On Sunday, Chinese electronics manufacturer Lenovo announced the formation of two new internal groups – the Lenovo Business Group (LBG) and the Think Business Group (TBG).
The former will continue to manufacture mainstream devices, while the latter will take over the ThinkPad PC brand and enterprise products.
CEO Yang Yuanqing hopes the restructuring will bring “sharper” branding and increase efficiency, due to faster decision-making. The changes are expected to take effect by 1 April 2013.
According to Gartner, Lenovo was the world’s largest PC vendor in the third quarter of 2012. Research firm IDC rated it the second largest after HP, though the difference was just a fraction of a percent.
In the West, Lenovo is best known for the ThinkPad brand, which it acquired after taking over IBM’s PC business in 2005. Since then, the Chinese company has been growing at an incredible rate, but it has struggled with creating a recognisable identity.
LBG will be headed by senior vice president of mobile, Internet and digital home Liu Jun, and focus on mainstream PCs, laptops, smartphones and tablets.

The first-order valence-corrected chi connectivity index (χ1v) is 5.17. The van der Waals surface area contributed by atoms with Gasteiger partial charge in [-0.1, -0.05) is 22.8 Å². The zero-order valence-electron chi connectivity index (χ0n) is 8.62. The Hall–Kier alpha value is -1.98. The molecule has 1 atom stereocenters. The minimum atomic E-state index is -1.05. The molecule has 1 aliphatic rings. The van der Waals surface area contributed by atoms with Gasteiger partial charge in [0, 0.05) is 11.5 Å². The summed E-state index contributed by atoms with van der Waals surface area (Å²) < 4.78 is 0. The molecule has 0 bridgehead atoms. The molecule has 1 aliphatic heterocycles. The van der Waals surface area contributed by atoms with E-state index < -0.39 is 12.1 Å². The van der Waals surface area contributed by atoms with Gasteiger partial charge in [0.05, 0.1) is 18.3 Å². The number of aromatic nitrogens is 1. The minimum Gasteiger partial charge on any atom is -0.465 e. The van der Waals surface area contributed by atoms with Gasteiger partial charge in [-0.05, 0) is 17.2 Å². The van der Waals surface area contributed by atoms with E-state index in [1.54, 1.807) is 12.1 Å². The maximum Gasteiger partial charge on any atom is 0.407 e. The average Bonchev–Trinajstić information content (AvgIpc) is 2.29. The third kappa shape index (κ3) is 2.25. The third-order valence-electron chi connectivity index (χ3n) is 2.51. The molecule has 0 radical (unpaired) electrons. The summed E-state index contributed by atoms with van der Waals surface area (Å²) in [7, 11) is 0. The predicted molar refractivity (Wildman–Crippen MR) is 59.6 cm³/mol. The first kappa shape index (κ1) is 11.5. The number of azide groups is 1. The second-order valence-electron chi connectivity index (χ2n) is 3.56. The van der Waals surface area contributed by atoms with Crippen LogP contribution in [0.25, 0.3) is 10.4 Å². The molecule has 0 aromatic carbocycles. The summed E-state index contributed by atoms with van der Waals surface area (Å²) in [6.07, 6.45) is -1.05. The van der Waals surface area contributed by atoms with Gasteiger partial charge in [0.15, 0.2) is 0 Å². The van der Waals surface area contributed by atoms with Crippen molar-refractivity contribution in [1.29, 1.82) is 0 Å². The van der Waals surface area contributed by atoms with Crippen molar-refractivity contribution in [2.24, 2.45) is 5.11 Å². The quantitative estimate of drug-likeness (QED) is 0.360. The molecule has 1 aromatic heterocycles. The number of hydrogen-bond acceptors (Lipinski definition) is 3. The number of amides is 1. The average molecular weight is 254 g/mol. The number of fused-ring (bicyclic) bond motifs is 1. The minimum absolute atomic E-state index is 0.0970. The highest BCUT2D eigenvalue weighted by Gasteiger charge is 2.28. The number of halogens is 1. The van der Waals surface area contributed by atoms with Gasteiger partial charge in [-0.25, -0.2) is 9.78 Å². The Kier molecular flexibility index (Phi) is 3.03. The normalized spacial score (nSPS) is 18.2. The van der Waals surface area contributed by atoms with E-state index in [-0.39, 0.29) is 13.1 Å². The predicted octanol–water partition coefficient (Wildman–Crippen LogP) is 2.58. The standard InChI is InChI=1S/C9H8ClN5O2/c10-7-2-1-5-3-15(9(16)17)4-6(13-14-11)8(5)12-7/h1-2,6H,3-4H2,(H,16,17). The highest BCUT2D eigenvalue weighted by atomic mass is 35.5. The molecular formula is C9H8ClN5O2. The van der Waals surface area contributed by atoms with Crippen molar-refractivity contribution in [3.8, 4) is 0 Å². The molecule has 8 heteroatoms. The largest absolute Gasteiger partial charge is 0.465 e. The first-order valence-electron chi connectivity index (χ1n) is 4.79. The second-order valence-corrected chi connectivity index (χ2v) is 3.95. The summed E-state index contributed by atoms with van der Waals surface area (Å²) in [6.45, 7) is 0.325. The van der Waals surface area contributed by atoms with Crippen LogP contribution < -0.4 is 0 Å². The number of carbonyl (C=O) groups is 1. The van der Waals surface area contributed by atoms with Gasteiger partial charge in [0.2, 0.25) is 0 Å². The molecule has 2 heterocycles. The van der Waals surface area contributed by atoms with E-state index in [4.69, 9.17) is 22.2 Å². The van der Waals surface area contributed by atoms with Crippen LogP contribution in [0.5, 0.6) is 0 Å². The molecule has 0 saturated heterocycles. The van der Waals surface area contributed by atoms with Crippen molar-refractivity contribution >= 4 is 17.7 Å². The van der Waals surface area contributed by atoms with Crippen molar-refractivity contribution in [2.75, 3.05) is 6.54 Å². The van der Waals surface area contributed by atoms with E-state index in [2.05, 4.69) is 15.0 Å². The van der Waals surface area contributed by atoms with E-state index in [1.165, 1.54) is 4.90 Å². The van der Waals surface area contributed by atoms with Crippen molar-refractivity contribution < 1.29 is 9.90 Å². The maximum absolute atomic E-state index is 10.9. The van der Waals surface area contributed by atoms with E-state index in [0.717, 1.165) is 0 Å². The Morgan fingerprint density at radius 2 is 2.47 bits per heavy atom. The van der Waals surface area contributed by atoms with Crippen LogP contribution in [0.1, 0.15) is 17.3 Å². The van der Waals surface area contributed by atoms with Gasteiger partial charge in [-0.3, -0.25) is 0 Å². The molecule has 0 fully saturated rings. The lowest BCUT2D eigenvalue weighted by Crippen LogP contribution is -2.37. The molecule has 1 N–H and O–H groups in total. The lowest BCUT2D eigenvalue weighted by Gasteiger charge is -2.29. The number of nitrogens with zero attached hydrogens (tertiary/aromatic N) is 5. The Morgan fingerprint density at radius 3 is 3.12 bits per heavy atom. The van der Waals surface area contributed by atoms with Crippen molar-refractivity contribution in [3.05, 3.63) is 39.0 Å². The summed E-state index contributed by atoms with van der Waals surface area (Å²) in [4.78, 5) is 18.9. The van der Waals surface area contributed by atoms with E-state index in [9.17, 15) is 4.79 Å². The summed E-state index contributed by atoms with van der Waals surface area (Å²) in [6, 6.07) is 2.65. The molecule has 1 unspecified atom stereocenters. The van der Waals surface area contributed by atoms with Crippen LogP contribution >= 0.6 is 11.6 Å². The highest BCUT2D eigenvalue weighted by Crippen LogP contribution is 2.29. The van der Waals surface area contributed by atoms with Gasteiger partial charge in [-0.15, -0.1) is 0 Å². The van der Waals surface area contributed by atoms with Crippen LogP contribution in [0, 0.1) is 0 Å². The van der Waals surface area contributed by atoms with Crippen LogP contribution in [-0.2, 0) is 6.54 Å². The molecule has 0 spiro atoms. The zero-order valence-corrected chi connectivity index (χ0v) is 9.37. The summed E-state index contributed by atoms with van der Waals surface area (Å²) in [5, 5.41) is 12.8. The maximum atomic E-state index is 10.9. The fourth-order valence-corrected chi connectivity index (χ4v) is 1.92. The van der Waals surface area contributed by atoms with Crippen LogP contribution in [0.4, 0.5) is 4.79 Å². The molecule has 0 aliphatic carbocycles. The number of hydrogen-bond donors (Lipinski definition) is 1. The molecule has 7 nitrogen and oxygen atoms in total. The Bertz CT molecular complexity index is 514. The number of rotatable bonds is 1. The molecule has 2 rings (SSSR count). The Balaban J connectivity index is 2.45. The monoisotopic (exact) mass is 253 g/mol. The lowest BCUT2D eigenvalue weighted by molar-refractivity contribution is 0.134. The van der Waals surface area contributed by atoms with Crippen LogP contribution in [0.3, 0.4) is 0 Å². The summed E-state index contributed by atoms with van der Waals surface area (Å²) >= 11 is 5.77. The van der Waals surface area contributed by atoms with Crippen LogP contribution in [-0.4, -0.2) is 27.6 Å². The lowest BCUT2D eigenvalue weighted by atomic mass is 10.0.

Meanwhile, TBG will be led by senior vice president of the product group, Peter Hortensius, to focus on the enterprise market – servers, storage and workstations – and building ThinkPad into a premium brand.
The company doesn’t expect the structural changes to result in any layoffs.
“The new structure is designed to capitalize on Lenovo’s outstanding momentum in the market. The company has been the fastest growing major PC manufacturer for 14 straight quarters and last quarter became the world’s leading PC company for the first time according to analyst reports,” said a statement from Lenovo. “In addition, Lenovo is the number two smartphone company in China and is rapidly expanding this business to other markets.”
In an unrelated interview in Beijing on Sunday, CEO Yang Yuanqing outlined the plans for the company to become the number one smartphone vendor in China. “Lenovo has the confidence to outperform Samsung and Apple, at least in the Chinese market,” he told China Daily. It should be noted the company introduced an overwhelming 46 smartphone models to the Chinese market in 2012 alone.
While the restructuring is going ahead, the company hasn’t stopped announcing new products. On Monday, Lenovo launched its first ever “table” PC – the IdeaCentre Horizon.
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